Is Coconut the New Palm Oil?

Over the past decade, coconut products have boomed in popularity in the United States. Whether it’s coconut oil for cooking, coconut water as an alternative to sports drinks, or coconut milk as an alternative to dairy products, we’re consuming far more coconuts than ever before.

There is a potential problem. Coconuts grow in tropical regions, where investigations have documented how deforestation is already having a negative impact. The driver of this global problem is palm oil. Go back two decades ago, and palm oil was an unknown commodity, little used in Europe or the US. Fueled initially by demand for biofuels and as a cheap replacement for hydrogenated oils, palm oil is now the most consumed oil in the US, Europe, China, and India.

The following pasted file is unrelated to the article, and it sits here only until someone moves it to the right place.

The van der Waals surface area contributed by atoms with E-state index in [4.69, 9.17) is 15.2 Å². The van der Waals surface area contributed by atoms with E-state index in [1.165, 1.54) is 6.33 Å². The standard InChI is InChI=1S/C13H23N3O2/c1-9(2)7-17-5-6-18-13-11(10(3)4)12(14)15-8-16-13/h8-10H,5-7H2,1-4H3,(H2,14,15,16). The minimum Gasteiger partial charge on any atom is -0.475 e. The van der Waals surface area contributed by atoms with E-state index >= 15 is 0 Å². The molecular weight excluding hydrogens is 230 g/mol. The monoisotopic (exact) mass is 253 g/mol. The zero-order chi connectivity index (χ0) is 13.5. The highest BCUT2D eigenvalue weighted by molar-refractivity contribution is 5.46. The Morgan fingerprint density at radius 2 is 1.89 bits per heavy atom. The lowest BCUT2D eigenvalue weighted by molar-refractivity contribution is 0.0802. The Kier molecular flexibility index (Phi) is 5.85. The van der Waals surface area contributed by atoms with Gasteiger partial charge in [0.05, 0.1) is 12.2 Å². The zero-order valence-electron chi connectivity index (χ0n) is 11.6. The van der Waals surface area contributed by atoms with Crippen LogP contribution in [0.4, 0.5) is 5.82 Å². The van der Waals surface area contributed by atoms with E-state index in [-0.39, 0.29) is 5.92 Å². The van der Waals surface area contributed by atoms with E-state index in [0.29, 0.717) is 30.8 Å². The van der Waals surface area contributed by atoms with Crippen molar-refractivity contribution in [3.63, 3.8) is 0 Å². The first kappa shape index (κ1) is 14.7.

In fact, some of the growth in coconut demand is due to it replacing palm oil due to growing awareness of its adverse impacts. But much like the situation with palm oil in the past, we do not fully know the impact of coconuts on the environment. My investigation will connect the growth in coconut-products with the situation on the ground in the two countries responsible for most global coconut trade – Indonesia and the Philippines.

The Dirty Secret Behind the West's Coconut Fad

At a time when the demand for coconut products is exploding in the developed world, the 8 million farmers growing the fruit are far from benefiting — they face a widening gap between the value of their products in the West and what they earn.

The Coming Coconut Crisis

While coconut farming presents several environmental advantages in comparison to palm farming, coconut farmers in the Philippines and Indonesia face production and financial barriers to producing the crop.